More information

Chem 452 - Lecture 8 Lipids and Cell Membranes 111111

Chem 452 - Lecture 8 Lipids and Cell Membranes 111111 Chem 452 - Lecture 8 Lipids and Cell Membranes 111111 Like carbohydrates, lipids are one of the four major classes of biomolecules, which also include the proteins, carbohydrates and nucleic acids. Lipids

More information

Atoms Atom smallest part of an element that has the characteristics of that element. Each element has a distinct atom based on structure.

Atoms Atom smallest part of an element that has the characteristics of that element. Each element has a distinct atom based on structure. Atoms Atom smallest part of an element that has the characteristics of that element. Each element has a distinct atom based on structure. Nucleus- positively charged contains protons (p+), neutrons(n0),

More information

Lipid & Fat: Overview

Lipid & Fat: Overview Lipid & Fat: Overview What is a lipid? Triglycerides, phospholipids and sterols Triglycerides = Fat Saturated & unsaturated Essential fatty acids ü Omega 3 & Omega 6 Trans fat Why do you need fat? How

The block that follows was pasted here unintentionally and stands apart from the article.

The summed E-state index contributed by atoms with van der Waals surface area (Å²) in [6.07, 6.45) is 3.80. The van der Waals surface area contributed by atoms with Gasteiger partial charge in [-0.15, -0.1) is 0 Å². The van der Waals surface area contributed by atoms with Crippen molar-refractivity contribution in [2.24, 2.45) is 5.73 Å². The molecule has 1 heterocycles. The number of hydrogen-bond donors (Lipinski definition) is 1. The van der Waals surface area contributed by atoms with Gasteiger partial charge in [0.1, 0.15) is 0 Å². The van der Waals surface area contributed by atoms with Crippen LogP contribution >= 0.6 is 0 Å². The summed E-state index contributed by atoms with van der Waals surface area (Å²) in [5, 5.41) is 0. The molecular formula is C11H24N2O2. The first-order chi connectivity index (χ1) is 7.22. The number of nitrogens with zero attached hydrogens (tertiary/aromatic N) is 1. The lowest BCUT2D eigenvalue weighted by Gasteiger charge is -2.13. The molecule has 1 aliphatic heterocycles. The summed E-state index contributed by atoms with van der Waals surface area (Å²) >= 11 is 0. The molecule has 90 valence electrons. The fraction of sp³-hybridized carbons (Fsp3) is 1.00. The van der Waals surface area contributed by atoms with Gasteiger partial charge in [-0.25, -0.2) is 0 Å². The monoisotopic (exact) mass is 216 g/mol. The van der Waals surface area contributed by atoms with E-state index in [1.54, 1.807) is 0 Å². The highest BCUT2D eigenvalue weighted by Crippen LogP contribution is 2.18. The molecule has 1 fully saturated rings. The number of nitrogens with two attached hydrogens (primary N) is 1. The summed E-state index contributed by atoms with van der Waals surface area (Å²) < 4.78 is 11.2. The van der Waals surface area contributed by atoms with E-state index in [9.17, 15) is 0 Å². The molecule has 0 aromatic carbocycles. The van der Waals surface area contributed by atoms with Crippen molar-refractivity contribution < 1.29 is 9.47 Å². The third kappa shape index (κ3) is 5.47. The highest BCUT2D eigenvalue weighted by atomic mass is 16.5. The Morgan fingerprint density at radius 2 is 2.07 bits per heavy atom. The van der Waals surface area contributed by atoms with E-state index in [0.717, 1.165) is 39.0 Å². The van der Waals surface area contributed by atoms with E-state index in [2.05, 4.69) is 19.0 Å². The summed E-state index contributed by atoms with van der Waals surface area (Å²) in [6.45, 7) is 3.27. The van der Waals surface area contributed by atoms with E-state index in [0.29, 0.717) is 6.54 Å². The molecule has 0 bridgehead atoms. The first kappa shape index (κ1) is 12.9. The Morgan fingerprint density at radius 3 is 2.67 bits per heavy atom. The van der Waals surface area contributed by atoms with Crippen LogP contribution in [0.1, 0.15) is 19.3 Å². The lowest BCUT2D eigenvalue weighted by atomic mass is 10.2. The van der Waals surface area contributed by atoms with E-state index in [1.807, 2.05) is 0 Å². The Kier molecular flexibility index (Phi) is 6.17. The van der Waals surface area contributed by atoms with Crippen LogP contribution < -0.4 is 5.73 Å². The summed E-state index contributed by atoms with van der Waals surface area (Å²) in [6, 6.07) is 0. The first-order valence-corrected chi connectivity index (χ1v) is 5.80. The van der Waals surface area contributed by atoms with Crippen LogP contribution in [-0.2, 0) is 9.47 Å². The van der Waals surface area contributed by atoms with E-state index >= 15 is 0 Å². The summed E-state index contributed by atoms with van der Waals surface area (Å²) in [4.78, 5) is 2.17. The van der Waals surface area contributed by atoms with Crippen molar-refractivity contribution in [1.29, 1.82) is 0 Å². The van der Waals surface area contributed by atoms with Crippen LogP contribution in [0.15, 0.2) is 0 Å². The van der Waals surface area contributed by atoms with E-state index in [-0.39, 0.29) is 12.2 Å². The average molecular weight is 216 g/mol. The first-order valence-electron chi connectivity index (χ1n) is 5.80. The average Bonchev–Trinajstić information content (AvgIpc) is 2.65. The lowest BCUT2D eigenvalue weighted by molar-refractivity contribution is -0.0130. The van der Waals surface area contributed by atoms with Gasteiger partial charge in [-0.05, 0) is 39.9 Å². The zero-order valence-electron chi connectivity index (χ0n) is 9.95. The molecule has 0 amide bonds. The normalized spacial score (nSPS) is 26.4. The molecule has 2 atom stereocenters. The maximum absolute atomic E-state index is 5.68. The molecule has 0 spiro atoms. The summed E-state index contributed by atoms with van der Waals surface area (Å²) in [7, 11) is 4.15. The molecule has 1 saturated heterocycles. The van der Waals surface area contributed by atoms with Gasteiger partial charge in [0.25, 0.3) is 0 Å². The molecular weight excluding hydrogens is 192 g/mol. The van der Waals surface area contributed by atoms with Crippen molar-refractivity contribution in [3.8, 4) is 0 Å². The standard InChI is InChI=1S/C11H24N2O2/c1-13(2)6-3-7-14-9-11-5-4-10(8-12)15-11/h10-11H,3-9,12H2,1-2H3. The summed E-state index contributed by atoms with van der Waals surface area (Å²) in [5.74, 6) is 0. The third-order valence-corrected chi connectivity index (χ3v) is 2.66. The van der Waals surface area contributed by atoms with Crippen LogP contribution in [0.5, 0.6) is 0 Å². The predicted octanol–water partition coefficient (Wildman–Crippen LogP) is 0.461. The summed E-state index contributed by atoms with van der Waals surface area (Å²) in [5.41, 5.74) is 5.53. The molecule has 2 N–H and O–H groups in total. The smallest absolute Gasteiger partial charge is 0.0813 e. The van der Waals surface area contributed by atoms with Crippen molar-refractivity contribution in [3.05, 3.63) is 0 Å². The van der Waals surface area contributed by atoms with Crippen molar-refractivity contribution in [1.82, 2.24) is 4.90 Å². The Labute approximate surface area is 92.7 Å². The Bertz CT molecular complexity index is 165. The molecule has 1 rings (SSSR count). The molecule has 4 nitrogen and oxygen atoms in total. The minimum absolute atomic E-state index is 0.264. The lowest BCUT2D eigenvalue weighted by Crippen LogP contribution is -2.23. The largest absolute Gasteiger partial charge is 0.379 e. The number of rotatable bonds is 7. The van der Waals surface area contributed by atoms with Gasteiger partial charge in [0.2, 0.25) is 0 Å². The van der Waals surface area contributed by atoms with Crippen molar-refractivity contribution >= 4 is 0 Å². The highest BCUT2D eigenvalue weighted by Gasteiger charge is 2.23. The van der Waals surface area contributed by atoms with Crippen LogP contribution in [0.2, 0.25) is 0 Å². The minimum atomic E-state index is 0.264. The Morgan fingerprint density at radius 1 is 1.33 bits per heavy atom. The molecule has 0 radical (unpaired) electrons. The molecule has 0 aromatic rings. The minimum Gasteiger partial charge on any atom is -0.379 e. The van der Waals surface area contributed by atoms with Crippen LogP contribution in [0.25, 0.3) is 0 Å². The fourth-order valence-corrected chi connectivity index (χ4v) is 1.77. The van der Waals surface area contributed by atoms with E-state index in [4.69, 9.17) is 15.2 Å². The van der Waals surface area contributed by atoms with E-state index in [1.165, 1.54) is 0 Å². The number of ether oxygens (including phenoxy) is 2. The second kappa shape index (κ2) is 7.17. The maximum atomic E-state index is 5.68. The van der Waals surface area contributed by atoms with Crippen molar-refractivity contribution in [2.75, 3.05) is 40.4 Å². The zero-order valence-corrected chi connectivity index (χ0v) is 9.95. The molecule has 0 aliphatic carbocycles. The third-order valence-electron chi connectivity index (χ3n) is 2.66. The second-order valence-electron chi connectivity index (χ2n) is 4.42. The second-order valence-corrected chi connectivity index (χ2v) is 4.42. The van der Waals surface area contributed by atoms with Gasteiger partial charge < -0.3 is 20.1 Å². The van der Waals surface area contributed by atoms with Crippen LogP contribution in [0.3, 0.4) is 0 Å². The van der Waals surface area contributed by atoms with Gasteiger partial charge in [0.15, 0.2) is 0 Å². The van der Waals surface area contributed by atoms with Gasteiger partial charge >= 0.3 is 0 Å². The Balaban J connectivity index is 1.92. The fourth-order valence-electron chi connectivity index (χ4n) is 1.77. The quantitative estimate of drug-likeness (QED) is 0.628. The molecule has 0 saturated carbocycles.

More information

Chapter 2: The Chemical Level of Organization. Chemistry = the science of the structure of matter Matter takes up space and has mass (weight)

Chapter 2: The Chemical Level of Organization. Chemistry = the science of the structure of matter Matter takes up space and has mass (weight) Chapter 2: The Chemical Level of Organization Chemistry = the science of the structure of matter Matter takes up space and has mass (weight) It can exist as a solid, liquid, or gas The smallest stable

More information

Fat Facts: Comparing the Structure and Function of Lipids

Fat Facts: Comparing the Structure and Function of Lipids NATINAL ENTER FR ASE STUDY TEAHING IN SIENE Fat Facts: omparing the Structure and Function of Lipids by Ling hen and Lalitha S. Jayant Science Department Borough of Manhattan ommunity ollege / ity University